Hearing What They Say

We cannot ignore the affective needs of middle school students if we want to help them achieve academically. According to Lumsden,If students experience the classroom as a caring, supportive place where there is a sense of belonging and everyone is valued and respected, they will tend to participate more fully in the process of learning. (1994, p. 3)
Young adolescents' self-reports reinforce Lumsden's comments and yield rich insights into what these students want and need. When students tell their stories, they rarely complain. Instead, they yearn for teachers who are willing to listen and who really hear what they have to say. Expending extra effort to understand students' social and emotional needs will encourage them to respond with extra effort in the cognitive and academic realms. Then we all win.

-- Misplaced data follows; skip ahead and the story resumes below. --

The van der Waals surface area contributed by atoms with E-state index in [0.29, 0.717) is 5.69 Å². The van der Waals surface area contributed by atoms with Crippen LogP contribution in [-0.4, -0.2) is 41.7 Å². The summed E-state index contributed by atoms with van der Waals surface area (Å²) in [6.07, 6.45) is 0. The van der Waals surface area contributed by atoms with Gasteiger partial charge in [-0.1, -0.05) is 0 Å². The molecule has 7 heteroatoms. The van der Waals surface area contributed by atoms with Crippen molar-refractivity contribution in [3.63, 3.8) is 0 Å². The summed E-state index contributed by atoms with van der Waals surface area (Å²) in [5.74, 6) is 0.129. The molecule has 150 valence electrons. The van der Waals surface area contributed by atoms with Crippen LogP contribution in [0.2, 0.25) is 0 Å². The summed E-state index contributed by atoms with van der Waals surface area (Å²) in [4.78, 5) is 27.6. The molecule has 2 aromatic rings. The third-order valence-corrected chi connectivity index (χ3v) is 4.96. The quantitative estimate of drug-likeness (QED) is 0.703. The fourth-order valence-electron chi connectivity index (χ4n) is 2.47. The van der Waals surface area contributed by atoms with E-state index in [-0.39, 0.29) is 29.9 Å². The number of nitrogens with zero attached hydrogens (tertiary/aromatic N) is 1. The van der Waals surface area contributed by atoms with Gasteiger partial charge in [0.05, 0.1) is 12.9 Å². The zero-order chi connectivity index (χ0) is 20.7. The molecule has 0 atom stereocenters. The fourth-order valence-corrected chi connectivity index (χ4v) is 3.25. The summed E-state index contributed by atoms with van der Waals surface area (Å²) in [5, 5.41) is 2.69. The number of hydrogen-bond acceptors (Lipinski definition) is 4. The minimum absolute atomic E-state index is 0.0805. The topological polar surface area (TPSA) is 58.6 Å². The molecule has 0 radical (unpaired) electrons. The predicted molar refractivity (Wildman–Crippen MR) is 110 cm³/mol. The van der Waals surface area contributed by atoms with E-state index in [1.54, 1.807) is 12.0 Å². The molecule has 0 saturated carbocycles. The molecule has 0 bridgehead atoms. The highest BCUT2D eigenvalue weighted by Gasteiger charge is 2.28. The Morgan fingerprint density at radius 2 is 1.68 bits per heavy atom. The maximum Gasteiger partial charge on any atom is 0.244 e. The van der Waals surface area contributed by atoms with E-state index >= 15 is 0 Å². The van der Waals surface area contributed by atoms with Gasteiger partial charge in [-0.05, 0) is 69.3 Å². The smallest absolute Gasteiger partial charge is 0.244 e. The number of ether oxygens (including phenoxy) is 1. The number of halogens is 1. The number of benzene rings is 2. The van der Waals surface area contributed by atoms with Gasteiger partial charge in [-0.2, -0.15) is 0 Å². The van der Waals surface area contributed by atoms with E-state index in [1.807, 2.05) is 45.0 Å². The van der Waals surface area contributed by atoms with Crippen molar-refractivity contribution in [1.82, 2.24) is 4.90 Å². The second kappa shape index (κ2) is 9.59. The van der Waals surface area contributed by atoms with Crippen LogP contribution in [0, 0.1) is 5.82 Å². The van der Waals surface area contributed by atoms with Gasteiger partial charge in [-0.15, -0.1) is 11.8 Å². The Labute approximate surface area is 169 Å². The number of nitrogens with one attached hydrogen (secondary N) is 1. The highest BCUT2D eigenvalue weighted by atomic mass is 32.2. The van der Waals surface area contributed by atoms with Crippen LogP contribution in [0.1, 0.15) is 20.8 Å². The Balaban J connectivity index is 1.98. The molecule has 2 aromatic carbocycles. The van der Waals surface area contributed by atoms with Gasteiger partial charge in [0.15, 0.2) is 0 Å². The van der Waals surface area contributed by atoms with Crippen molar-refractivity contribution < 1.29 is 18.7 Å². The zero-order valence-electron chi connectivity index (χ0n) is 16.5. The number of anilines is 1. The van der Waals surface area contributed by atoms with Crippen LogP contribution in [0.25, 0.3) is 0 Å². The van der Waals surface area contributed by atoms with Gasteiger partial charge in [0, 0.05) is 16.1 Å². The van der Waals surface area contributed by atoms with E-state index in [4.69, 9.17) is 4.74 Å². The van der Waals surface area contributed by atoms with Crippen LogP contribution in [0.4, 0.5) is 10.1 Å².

Csikszentmihalyi, M. (1990). Flow: The psychology of optimal experience. New York: HarperPerennial.

Lumsden, L. (1994). Student motivation to learn. ERIC Digest No. ED-99-C0-0011. Available: www.eric.uoregon.edu/publications/digests/digest092.html

Perlstein, L. (2003). Not much just chillin: The hidden lives of middle schoolers. New York: Farrar, Straus, and Giroux.

End Notes

1 All student names are pseudonyms.

Learn More

ASCD is a community dedicated to educators' professional growth and well-being.

Let us help you put your vision into action.
From our issue
Product cover image 105034.jpg
The Adolescent Learner
Go To Publication